A review of SPX

Some things that struck me about SPX:

  • The on-site drawing. Table-sitters, when not chatting up passersby, could often be found doodling characters from their work on scraps of paper, perhaps in an effort to pass the time, perhaps to produce little freebies to give away (I walked away with a robot, a turtle in a party hat, a fat cat, and a drunk-looking bird-thing that resembles the Akond of Swat). I appreciated that kind of artistic presence as it was a very visible reminder that art is work and a commodity, but was simultaneously incredibly personal. In addition to the artists at tables, convention-goers were also doing a lot of doodling. In my seating row at Chris Ware’s talk, there were three people sketching him as he spoke.
  • Illustrated catalogues. I saw several volumes from different artists in catalogue format. One was a collection of urban legend monsters like the Chupacabra, Big Foot, the Abominable Snowman, etc. Another was a collection of absurd ways that people have died in our highly complicated modern world. I found the pairing of text and image here to be an interesting departure from the way that they are paired in traditional comics and in children’s books. How is an artist’s relationship to each individual illustration different when the image is not part of a narrative, rather is given meaning by its place in a totality? I like the idea of the fantastical or absurd being documented in a medium that is traditionally used for reference. Similarly, I saw some alphabet collections.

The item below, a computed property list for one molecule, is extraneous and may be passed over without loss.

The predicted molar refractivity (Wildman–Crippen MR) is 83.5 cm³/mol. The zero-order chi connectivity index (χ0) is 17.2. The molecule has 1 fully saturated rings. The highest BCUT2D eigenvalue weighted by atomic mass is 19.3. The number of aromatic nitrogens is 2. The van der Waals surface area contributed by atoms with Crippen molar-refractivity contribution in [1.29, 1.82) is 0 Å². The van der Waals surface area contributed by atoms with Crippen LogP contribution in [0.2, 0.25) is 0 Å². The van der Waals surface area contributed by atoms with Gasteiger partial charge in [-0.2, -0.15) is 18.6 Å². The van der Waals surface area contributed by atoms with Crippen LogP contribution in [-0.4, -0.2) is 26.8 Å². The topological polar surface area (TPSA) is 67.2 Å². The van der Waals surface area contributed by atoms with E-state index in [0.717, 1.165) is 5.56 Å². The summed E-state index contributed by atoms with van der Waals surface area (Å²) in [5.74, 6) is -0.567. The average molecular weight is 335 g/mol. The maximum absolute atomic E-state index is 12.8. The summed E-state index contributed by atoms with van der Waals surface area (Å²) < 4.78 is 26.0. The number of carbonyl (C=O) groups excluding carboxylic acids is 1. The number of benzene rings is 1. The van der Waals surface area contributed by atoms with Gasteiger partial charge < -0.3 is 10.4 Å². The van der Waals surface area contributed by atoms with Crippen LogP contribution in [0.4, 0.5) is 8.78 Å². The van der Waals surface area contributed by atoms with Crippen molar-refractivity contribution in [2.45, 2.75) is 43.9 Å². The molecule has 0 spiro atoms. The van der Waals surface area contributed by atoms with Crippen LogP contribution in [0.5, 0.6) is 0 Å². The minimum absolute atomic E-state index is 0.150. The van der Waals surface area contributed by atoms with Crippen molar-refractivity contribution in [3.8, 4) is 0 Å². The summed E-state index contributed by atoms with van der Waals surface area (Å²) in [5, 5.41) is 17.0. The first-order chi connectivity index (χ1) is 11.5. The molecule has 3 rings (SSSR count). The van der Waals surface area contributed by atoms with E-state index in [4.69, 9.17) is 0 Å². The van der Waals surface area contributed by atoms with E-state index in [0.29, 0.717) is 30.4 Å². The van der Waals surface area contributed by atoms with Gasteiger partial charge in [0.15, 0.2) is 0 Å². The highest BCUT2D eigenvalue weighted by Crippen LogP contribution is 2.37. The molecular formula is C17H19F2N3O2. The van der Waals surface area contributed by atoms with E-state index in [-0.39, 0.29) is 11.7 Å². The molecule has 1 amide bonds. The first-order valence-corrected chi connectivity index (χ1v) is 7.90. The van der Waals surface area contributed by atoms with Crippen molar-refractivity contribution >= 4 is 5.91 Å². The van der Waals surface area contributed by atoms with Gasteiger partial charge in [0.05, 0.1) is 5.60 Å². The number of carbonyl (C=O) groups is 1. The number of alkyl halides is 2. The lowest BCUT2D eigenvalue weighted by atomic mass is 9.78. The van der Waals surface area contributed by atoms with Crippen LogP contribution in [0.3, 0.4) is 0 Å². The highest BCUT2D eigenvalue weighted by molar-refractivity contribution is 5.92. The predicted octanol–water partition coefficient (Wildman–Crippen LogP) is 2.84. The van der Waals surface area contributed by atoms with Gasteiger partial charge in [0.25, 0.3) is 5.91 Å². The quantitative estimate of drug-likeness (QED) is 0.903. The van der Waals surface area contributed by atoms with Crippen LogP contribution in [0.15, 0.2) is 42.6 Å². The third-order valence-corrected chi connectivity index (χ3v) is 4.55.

• Making the morbid cute, and the cute morbid. A collection by one artist who depicted different totalitarian dictators, serial killers, and nightmare figures as wide-eyed babies crying over fallen ice cream or scribbling on the wall in crayon. This I found strangely heartwarming. I also saw an illustration of a friendly-looking puppy with the caption, “One time at the park, before they could take it away from me, I ate half the leg off the corpse of a baby.” The artist was watching me as I read this, waiting for my expression when I got to the punch line, and had a good laugh. My response to this kind of muddling of cute and morbid was at once emotional and humorous.
  • Kitty cats. I must’ve talked to at least four artists whose work featured a cat protagonist, and often the feline hero was the artist’s own household pet and was depicted as doing unremarkable (though humorous) cat things like intrepidly exploring the backyard or eating its own vomit. This reminds me of the current internet fascination with all things cat: Henri the French cat with a bad case of ennui, Simon’s Cat, Lolcatz, Review of My Cat, etc. What is it about cats and “low-brow” mediums? I am very interested to see what a couple decades of retrospection will reveal about this generation and our determination to narrate the inner-workings of the cat brain.
  • Zombie apocalypse. The prevalence of this theme seems to speak to some generational anxiety about masses and conformity…? A privileging of the lone, enlightened survivor…? I did see one sympathetic portrayal of zombies, but I had trouble wrapping my mind around that concept and got into a friendly argument with the artist. I can imagine sympathetic portrayals of mummies, but zombies seem like a stretch…